Remember the 1990 movie Presumed Innocent? Harrison Ford plays Rusty Sabich, a deputy prosecutor charged with the brutal murder of his co-worker. The prosecuting attorney believes Sabich had an affair with the victim; then killed her after staging the crime as a rape/murder by one of the sex criminals she had previously prosecuted.
During the murder trial of Sabich, the prosecution calls a forensic expert, Dr. “Painless” Kumagai, to the witness stand. The doctor failed to thoroughly review his autopsy report before testifying and could not explain a puzzling inconsistency: why the victim would use a spermicide when her tubes were tied and she was unable to have children. Defense counsel demolishes the doctor’s credibility, setting the stage for a victory for the defense.
The movie, while fiction, illustrates the difference an expert can make. Some cases demand expert testimony and a great expert can be critical to winning. A bad expert can harm the case or even sink it. When you retain an expert for your case, be on the lookout for two recurrent problems:
- The witness provides testimony that is useless either because it is excluded by the court or is unbelievable due to:
a. The witness venturing into an area beyond his realm of expertise,
b. The witness assuming facts that are inconsistent with the evidence, or
c. The witness relying upon insufficient or unreliable supporting data.
The witness charges high fees out of proportion to the value he adds to the case or that the client cannot afford.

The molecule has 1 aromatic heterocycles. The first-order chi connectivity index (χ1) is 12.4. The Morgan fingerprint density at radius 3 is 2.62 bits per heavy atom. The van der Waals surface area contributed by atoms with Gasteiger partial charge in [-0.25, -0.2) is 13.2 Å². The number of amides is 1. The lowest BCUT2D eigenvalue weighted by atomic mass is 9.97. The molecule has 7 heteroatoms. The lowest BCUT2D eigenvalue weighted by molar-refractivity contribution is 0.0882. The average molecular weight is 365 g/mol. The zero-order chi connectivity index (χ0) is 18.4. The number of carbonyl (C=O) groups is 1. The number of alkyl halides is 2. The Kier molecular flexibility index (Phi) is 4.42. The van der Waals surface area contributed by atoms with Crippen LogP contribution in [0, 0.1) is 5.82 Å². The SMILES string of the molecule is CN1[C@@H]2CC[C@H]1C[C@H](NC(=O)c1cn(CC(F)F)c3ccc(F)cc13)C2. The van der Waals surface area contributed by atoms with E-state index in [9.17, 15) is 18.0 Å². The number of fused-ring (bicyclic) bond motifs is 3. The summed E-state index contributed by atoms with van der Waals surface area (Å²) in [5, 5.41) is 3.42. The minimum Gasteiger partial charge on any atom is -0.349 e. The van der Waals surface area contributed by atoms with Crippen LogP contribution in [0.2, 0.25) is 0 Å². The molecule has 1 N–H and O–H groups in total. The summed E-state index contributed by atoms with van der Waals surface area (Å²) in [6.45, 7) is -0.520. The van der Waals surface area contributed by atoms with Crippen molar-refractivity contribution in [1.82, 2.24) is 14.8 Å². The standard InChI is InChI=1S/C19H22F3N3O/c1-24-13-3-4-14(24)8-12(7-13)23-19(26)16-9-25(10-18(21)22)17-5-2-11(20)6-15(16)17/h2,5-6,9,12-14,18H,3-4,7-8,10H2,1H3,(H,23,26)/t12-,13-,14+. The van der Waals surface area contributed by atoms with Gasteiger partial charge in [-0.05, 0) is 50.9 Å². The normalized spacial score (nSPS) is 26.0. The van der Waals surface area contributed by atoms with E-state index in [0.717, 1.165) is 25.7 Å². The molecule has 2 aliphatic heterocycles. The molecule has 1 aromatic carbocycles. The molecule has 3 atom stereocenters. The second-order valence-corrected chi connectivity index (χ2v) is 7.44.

Much like a cowboy herding cattle, the lawyer needs to provide guidance to his retained expert witness. Whether the retained expert specializes in accident reconstruction, engineering, or medicine, you can effectively manage experts with a few simple strategies. The following suggestions will help contain high fees and reduce the possibility of a court excluding testimony from your expert. Obviously, all must be done within the ethical guidelines of your particular jurisdiction.
Have a very specific employment contract. State clearly what the expert needs to do, so there is no confusion. For example, if a physician needs to review the depositions of all fact witnesses before she forms her opinion, put this in writing. State when certain tasks need to be performed. If the physician needs to review the depositions and provide an opinion within six weeks of employment, set the time frame out clearly in the contract.
Make certain the expert is clear on what he should not be doing. For example, a real estate appraiser typically lacks expertise in environmental problems. He should not be allowed to opine on the extent of environmental contamination (or costs of remediation), unless he relies upon the expertise of someone in the environmental field. To allow an expert to tackle a subject outside his training, education, and expertise subjects him to a possible Daubert challenge. Even a brief foray outside the territory of his expertise leaves him open to attack.
Have someone on your staff (such as a legal assistant or investigator) do as much of the leg work for the expert as ethically possible. If someone in your office can locate documents or make exhibits for the expert, this will cut down on the expert’s time and expenses. The expert’s time is your client’s money.
Insure the expert has all the data he needs to form a well-grounded opinion. Make certain he has all the documents, depositions, photographs, maps, charts, medical records, laboratory analysis, etc. that you consider crucial for his review. He should not be expected to gather all the pertinent facts on his own – he may be too busy to do so, may not know the evidence as well as you do, and may not be aware of all the evidence.
Be certain to provide adverse evidence to your expert, as well as the evidence that supports your position. The expert’s opinion won’t count for much on the witness stand if opposing counsel points out critical data he failed to consider because he was unaware of it. How embarrassing if your expert creates a half-baked analysis because he didn’t consider the entire universe of facts in the case.